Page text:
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Pop culture obsessives writing for the pop culture obsessed.

A familiar, formulaic story bogs down Black Lightning

Illustration for article titled A familiar, formulaic story bogs down Black Lightning
Photo: Richard Ducree/The CW (The CW Network)
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What made Black Lightning so compelling right out of the gate was its unique voice and perspective. Musing on various issues and triumphs related to being black in America, the show quickly established a tone that found the right balance between being a family drama and a fun superhero show with a more political bent, something that’s largely absent on network TV. Perhaps the show hasn’t always been subtle when it comes to its message, but it more than made up for that bluntness with nuance elsewhere. It’s in Jefferson’s relationship to the city, and in Anissa and Jenn’s struggles to define themselves as they grow up. Not every episode of the first season has been truly captivating, but at the very least there’s always been the sense that you were watching something different, a story not usually told.

Perhaps that’s why “Three Sevens: The Book Of Thunder” is so deflating. It’s not necessarily a bad episode of TV, but it is rather formulaic. If we posit that a significant part of Black Lightning’s strength is its ability to shift the superhero narrative in unique, interesting ways, then it’s safe to say that the more familiar narrative arcs will likely fall flat. That’s the case this week, as Black Lightning asks one of the most familiar questions in superhero fiction: will our hero cross the line and murder an enemy in cold blood?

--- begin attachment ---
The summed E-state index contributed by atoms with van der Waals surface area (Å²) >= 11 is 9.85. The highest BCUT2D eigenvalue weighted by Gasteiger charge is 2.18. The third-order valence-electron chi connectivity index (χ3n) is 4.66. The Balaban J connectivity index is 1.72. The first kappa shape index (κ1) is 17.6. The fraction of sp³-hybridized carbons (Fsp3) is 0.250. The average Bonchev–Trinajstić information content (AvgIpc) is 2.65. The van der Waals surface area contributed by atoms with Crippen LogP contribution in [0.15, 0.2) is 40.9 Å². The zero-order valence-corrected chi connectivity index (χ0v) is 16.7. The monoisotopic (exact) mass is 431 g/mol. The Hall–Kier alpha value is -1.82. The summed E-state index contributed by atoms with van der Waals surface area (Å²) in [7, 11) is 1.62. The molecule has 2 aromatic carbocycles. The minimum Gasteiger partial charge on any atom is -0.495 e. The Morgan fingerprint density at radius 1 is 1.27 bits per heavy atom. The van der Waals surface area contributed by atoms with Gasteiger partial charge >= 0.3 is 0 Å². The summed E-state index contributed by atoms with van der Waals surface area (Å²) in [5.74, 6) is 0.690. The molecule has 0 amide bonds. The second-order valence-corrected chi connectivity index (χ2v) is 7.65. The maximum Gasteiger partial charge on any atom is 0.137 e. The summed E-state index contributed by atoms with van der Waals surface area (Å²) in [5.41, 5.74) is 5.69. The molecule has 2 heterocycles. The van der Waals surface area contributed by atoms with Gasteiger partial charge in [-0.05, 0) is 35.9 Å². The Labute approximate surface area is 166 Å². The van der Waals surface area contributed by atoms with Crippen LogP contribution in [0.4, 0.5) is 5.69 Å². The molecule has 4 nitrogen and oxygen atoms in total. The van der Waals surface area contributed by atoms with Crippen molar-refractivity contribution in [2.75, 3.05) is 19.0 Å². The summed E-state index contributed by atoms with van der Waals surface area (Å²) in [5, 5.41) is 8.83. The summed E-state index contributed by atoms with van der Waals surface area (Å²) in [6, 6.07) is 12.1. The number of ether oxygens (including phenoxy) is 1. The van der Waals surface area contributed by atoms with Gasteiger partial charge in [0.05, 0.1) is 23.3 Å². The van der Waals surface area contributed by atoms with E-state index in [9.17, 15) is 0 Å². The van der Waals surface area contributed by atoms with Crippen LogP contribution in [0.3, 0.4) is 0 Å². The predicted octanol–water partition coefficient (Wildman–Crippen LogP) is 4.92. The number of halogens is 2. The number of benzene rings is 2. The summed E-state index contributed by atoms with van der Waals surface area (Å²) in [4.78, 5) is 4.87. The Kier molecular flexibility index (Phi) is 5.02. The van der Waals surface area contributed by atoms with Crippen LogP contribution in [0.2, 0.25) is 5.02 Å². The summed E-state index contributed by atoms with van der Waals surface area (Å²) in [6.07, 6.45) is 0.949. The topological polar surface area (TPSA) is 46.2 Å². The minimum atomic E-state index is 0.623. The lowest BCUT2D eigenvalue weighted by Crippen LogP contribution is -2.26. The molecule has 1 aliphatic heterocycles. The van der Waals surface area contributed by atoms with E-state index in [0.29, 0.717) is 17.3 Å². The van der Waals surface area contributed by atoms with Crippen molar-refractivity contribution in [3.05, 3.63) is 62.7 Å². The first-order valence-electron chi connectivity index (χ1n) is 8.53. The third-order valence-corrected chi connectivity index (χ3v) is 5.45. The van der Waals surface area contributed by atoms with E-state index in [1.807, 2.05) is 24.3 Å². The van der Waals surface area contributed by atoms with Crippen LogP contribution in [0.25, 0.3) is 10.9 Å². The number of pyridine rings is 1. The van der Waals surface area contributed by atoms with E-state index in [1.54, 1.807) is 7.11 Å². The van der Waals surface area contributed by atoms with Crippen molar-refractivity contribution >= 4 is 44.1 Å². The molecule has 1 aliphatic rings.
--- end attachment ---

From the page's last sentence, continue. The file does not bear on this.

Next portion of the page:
The question isn’t inherently terrible by any means. It’s a good way to complicate the hero we’re meant to be rooting for, while also giving them a moment to truly prove themselves as the person they say they are. Superhero fiction is filled with morality tests, and Jefferson has had more than his fair share through the first half of this season. Where “Three Sevens: Book Of Thunder” goes wrong though is in the execution. There’s nothing about Jefferson’s plot for revenge on Tobias, the man who killed his father, that feels unique to this show. Nothing about the storyline screams Black Lightning, and that’s a problem.

Maybe my own morality is a little skewed, but the idea that Jefferson’s wanting to kill Tobias is some sort of horrific line that can’t be crossed feels a little farfetched to me. I’m not saying that Jefferson should kill him, but the fact that Gambi is surprised by his bloodlust, and that it leads to Lynn evoking the children to talk him back to sanity, goes too far into hysterics for my liking. The switch from Jefferson the calm, honorable hero to calm, less than honorable vigilante seems sudden. It’s understandably sudden considering that Jefferson just found out Tobias is in town, but that doesn’t mean the shift in tone and story isn’t unfortunately jarring.